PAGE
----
Observance of Black History Month began in the United States as an opportunity to acknowledge, on a formal scale, the accomplishments and endurance of the Black people of America. Once known as Negro History Month, then African American History Month, the observance grew from the ideas of historian Carter G. Woodson and since 1976, every U.S. president has officially designated the month of February as Black History Month.
February is chosen for two important birthdays that occur in the same week: Abraham Lincoln, and Fredrick Douglass, an American social reformer, abolitionist, orator, writer, and statesman who escaped enslavement and became a national leader of the abolitionist movement in Massachusetts and New York.
But it was a little different in Canada.
Though many citizens of this country may believe that Canada was a bastion of freedom for those seeking refuge from enslavement in America, Black History Month is not just an opportunity to acknowledge the history that most Canadians want to believe, but also what they don’t.
For instance, Canada is built on the backs of those whose land was stolen, but also on the backs of those who were enslaved and forced to build it.
It was also these Black people that fought enslavement, and founded what Canadians now hope is a diverse and inclusive society.
Black people and their communities have shaped this nation since the arrival of Mathieu Da Costa, a navigator and interpreter, in the 1600s. The Loyalists who came here after the American Revolution and settled in the Maritimes were people of African descent, and soldiers of African descent have fought for this land as far back as the War of 1812.
But in Canada, observance of Black History Month did not begin in earnest until 1995, when the House of Commons officially recognized February as Black History Month in Canada, with a motion officially completed in parliament when in February 2008, Senator Donald Oliver, the first Black man appointed to the Senate, introduced the Motion to Recognize Contributions of Black Canadians and February as Black History Month.
This February, Sudbury.com will be bringing you the amazing stories of Sudbury’s Black history, as well as present and future. Look forward to videos and stories of the people who have made Sudbury the place it is, those who have come here and those who grew up here. Coverage of Black Lives Matter will be featured with a video of the year in review, as well as the Black arts collective in Sudbury, some tasty new recipes to try, and more.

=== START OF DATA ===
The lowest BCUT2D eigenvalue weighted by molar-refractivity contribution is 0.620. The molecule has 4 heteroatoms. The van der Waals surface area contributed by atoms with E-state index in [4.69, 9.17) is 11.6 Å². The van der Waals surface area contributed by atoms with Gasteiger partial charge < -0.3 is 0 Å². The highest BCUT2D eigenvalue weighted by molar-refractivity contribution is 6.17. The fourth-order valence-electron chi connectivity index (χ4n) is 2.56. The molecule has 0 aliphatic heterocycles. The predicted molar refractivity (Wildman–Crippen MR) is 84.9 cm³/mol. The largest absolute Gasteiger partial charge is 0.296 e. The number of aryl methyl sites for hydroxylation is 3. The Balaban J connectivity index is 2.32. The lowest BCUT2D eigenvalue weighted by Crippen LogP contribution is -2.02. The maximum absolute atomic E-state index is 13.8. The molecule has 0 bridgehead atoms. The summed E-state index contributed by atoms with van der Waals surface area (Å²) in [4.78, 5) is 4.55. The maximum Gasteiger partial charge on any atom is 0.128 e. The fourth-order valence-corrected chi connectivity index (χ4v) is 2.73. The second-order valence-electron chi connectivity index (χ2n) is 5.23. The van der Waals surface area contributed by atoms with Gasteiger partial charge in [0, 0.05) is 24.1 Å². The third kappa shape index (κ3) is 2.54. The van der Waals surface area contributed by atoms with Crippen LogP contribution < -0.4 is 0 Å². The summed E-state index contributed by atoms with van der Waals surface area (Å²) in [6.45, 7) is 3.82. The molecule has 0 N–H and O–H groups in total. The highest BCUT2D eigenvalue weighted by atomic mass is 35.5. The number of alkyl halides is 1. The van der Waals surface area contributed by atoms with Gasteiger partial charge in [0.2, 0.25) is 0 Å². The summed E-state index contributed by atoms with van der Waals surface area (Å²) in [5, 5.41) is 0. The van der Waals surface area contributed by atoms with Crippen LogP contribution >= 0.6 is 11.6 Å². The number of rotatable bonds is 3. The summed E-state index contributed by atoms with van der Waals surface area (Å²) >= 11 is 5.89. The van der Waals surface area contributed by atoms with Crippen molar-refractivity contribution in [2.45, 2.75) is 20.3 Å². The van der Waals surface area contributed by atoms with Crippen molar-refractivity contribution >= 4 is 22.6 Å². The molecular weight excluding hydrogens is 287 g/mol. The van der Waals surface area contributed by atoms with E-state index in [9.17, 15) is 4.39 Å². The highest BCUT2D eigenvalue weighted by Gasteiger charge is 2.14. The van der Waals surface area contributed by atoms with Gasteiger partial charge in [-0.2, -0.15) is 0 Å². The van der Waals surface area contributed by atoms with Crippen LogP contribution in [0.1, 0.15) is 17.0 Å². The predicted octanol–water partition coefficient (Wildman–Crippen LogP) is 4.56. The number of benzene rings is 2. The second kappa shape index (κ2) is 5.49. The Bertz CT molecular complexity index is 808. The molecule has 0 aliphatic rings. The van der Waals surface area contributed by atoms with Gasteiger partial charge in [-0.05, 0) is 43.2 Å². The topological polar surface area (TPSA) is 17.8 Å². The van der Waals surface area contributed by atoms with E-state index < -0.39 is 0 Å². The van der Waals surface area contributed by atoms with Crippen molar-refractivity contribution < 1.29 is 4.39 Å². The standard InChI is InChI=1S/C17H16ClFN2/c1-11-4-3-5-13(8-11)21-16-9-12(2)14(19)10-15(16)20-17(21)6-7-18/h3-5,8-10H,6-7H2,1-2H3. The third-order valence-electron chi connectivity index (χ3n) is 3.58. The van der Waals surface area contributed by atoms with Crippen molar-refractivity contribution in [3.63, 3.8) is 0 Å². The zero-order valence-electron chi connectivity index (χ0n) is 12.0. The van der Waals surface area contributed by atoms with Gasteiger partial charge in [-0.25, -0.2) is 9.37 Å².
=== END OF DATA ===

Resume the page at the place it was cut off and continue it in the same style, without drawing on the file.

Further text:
The 2021 observance of Black History Month by the Canadian government is based on the theme ‘The Future is Now.’
Several politicians have issued statements regarding the month, including Prime Minister Justin Trudeau.
“In February 2021, we mark the 25th anniversary since Jean Augustine, the first Black woman elected to the House of Commons, introduced a motion to designate every February as Black History Month. This year also marks the 75th anniversary of Viola Desmond resisting racial segregation and fighting injustice in Nova Scotia,” Trudeau said in a statement.
This year’s theme – The Future is Now – reminds us of the importance of learning about Black experiences in Canada, recognizing and addressing injustices, and building back better together, especially as we recover from the global COVID-19 pandemic. This is also an opportunity to highlight the incredible impact of young Black changemakers who took to the streets last year and continue to fight to make a difference. We felt their anger, heartbreak, and frustration, and heard their calls for accountability, justice, and equality. With the pandemic further highlighting social, health, and economic disparities for racialized Canadians, religious minorities, and Indigenous peoples, we know we must act now to address these complex and long-standing issues.”
Ontario Premier Doug Ford also released a statement to mark the month.
"Black History Month takes on even greater meaning with the events of the past year. It strengthens our resolve and our commitment to fight racial discrimination and intolerance in all its forms. By shining a light on the injustices committed against the Black community, both past and present, we can begin to heal wounds, promote intercultural understanding, and ultimately build bridges between communities,” Ford said.
“By empowering Black youth, we can ensure they play a prominent role in shaping a better future for our province. I encourage all Ontarians to take a moment and participate in the many virtual events available to celebrate Black History Month. They will allow us to learn more about the important role Ontarians and Canadians of African descent have played in the history of our great province."
Sudbury’s Mayor Brian Bigger also highlighted the contributions Black people have made in Canada and in Greater Sudbury.
“February is a month where as a city and community we recognize Black Canadians and their communities and celebrate their many achievements and contributions across our country, including here in Greater Sudbury. Through the amazing work and dedication of Black Canadians and their communities, we have become a welcoming, diverse and inclusive city,” Bigger said.”
“I do hope we are all able to safely celebrate, take part and spend this month to learn more about our shared history and focus on how we can all move forward as a community to ensure that our city thrives as a multi-cultural centre in the region that attracts current and new Canadians to the north where they can live, thrive and enjoy everything we have to offer.”
Jenny Lamothe is a Local Journalism Reporter at Sudbury.com, covering issues in the Black, immigrant and Francophone communities. She is also a freelance writer and voice actor.
Jenny Lamothe, Local Journalism Initiative Reporter, Sudbury.com